Dymph van den Boom Image credit: Ursula Jernberg

According to Dutch newspaper NRC, Van den Boom, who left the Erasmus School of History, Culture and Communication (ESHCC) very recently after serving as its interim dean for a period of time, committed plagiarism several times in previously published works.

After the merger advice was issued, Ana Uribe Sandoval, the Chairwoman of ESHCC’s Faculty Council, along with several other members of the Council, contacted EUR’s Executive Board, both because the Council felt the advice was too biased and because it contained several passages that had been copied from other sources. In all, there were nearly thirty sentences that were copied verbatim, without attribution. Three sentences do come with a citation, but were quoted verbatim and without any quotation marks.

The passages were copied verbatim from publications by the World Economic Forum, the American Academy of Arts & Sciences and the website of the University of California at Berkeley. In all, more than six hundred words (making up approximately 5 per cent of the entire advice) were copied.

‘Fair use’

EUR press officer Sandra van Beek stated that the Executive Board didn’t think the lack of citations would have any consequences. According to the Board, the quoted sources are sources that allow ‘fair use’, and no attribution would be necessary. This being the case, the Executive Board rejected the Faculty Council’s request to have the Academic Integrity Committee look into the matter, said Uribe Sandoval.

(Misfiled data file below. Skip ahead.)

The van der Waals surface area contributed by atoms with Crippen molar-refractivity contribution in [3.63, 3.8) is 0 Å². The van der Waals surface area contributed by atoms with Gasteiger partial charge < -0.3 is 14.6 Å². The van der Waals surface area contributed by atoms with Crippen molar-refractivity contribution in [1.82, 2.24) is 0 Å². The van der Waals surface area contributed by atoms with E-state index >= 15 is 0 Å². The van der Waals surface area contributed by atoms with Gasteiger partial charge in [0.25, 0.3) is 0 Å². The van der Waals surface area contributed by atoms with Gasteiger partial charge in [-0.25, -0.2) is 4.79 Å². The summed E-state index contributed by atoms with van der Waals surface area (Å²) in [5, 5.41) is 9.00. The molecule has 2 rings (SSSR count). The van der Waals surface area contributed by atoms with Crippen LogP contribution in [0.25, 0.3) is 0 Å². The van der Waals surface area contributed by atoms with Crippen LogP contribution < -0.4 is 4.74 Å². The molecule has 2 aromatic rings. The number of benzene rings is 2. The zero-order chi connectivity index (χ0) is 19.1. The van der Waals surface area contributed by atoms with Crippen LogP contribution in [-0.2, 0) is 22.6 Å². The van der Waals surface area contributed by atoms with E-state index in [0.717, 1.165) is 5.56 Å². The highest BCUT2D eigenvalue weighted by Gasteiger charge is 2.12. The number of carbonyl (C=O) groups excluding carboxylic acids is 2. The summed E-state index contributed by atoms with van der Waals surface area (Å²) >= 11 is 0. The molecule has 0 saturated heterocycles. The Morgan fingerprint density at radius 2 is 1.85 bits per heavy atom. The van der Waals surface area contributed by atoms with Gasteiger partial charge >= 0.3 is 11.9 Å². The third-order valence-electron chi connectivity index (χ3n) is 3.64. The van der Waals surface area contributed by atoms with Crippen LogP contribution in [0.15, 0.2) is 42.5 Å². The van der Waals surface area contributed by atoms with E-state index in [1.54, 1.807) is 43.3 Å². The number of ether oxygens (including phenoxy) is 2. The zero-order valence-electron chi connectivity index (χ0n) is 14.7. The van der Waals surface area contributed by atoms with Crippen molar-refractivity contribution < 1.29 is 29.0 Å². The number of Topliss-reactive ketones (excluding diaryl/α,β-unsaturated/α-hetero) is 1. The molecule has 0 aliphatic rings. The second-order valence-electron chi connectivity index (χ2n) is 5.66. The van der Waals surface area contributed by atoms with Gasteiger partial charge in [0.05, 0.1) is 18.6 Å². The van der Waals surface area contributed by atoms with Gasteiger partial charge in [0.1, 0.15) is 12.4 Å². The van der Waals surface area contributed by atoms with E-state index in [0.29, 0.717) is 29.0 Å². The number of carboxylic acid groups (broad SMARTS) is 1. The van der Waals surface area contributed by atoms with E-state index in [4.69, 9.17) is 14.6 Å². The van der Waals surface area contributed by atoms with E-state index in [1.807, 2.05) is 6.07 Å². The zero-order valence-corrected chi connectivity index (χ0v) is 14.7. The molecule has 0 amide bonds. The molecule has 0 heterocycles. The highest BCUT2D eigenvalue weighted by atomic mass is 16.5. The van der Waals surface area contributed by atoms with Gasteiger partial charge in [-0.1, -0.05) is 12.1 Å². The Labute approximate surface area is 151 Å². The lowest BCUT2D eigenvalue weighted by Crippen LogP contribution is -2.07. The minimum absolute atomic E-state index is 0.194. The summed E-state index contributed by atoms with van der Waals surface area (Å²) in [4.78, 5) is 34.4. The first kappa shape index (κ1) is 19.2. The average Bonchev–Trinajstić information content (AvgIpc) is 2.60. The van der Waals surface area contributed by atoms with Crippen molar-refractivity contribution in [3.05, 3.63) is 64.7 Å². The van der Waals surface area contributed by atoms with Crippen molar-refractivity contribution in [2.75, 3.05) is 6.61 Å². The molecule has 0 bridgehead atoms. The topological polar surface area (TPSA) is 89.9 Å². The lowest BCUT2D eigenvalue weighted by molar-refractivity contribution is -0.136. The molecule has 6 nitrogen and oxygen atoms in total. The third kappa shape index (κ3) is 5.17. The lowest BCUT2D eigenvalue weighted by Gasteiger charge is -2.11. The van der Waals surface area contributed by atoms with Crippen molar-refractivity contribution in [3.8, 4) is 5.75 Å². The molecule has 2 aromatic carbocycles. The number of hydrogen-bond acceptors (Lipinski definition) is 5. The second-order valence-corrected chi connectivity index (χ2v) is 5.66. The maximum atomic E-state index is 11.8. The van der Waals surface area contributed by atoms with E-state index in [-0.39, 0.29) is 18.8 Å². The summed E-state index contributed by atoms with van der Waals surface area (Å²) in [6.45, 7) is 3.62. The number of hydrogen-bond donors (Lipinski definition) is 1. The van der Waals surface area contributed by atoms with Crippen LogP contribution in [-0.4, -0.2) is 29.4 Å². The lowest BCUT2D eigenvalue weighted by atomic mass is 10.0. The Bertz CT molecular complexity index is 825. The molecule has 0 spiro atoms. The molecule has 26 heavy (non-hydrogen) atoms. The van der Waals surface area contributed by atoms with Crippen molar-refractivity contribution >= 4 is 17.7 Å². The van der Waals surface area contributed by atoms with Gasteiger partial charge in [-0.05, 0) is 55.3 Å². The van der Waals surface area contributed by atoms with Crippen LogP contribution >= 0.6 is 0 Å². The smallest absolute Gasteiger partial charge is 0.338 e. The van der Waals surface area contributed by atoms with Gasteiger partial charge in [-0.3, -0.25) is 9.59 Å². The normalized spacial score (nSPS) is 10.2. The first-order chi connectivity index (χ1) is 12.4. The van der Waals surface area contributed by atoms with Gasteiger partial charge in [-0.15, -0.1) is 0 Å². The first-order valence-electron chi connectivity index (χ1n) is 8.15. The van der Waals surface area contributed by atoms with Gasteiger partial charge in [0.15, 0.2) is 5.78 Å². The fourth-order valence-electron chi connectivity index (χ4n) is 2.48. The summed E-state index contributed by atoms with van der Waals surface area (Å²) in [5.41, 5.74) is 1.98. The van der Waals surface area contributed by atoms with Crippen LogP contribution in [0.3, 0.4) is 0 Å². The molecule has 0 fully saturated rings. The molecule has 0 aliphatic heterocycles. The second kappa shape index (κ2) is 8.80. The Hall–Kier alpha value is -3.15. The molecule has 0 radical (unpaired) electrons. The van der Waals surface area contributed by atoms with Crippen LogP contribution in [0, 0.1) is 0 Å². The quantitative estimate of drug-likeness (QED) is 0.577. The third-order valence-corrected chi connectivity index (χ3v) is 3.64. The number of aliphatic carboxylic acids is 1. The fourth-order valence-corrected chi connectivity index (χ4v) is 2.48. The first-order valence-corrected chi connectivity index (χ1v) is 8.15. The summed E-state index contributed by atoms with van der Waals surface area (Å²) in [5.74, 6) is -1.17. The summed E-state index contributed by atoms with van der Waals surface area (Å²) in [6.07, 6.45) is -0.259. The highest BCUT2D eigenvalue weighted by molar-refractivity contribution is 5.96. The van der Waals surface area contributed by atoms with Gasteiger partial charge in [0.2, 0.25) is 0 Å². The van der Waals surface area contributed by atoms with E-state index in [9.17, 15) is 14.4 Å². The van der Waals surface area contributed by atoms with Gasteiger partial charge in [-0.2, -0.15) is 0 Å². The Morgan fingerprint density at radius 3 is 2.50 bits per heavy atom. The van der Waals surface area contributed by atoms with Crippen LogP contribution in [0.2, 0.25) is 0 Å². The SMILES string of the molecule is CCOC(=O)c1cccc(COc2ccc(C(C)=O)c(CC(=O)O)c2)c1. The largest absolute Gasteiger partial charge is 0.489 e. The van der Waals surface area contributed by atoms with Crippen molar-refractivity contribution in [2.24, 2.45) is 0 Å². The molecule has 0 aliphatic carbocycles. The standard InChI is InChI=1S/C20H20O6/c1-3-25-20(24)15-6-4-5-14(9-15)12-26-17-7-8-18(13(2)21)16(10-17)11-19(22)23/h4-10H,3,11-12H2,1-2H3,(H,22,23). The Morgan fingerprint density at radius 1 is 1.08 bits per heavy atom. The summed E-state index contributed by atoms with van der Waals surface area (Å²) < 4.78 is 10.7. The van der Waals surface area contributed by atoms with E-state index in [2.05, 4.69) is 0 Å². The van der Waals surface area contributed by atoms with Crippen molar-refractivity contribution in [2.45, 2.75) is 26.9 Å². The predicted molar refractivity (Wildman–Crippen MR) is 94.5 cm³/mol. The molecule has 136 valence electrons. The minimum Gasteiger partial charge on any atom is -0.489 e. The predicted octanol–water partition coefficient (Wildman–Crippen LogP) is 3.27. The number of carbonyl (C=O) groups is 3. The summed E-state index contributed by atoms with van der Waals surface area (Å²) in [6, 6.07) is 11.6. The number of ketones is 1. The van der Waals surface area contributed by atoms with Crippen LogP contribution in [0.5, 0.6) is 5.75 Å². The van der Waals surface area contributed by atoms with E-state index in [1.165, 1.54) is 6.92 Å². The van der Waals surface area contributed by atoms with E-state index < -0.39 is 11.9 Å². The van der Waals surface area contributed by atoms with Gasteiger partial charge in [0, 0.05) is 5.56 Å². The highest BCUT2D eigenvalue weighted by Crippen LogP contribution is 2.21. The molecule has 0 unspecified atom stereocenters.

Nevertheless, the Board withdrew the first draft of the recommendation. A new draft of the recommendation, which can be found on the university’s intranet, still contains the copied passages, but they have now been provided with citations. Van Beek says that the footnotes were added ‘to be absolutely complete’. No announcements were made regarding the revisions to the text.


The Dutch code of conduct for scientific integrity does not apply to internal documents, integrity expert Lex Bouter assumes. “You could have moral issues with this, but formally it is more complicated. If the allegation of plagiarism is correct, Van den Boom did not operate very elegantly and also quite clumsily. But I can understand that the Executive Board does not make a very big deal out of it, and still wants to have it repaired. I don’t think sanctions are appropriate in this case.”

Uribe Sandoval said the was ‘shocked’ by the news that Van den Boom had been guilty of plagiarism before, but that she was ‘not surprised’, considering her experience with the merger recommendation. “We hold our students and ourselves to a high academic standard, particularly when it comes to plagiarism. We expect our managers to hold themselves to that same standard.”

Controversial advice

The conclusion drawn in the advice has proven controversial at ESHCC. According to Van den Boom, the faculty’s brightest future will involve a merger with the Erasmus School of Social and Behavioural Sciences (ESSB). Three-quarters of the faculty’s employees indicated that they oppose this conclusion.

Last week, Van den Boom rather unexpectedly withdrew from the deanship, saying she was leaving because she had completed her assignment (drawing up the advice). According to press officer Van Beek, the plagiarism issue played no part in Van den Boom’s sudden departure. The press officer also stated that the Executive Board is as yet unable to answer the question as to what kind of consequences the issue will have for the ESHCC-ESSB merger plan.

For multiple days and in multiple ways, EM has tried to get in touch with Van den Boom to get a comment on this story, without any success.


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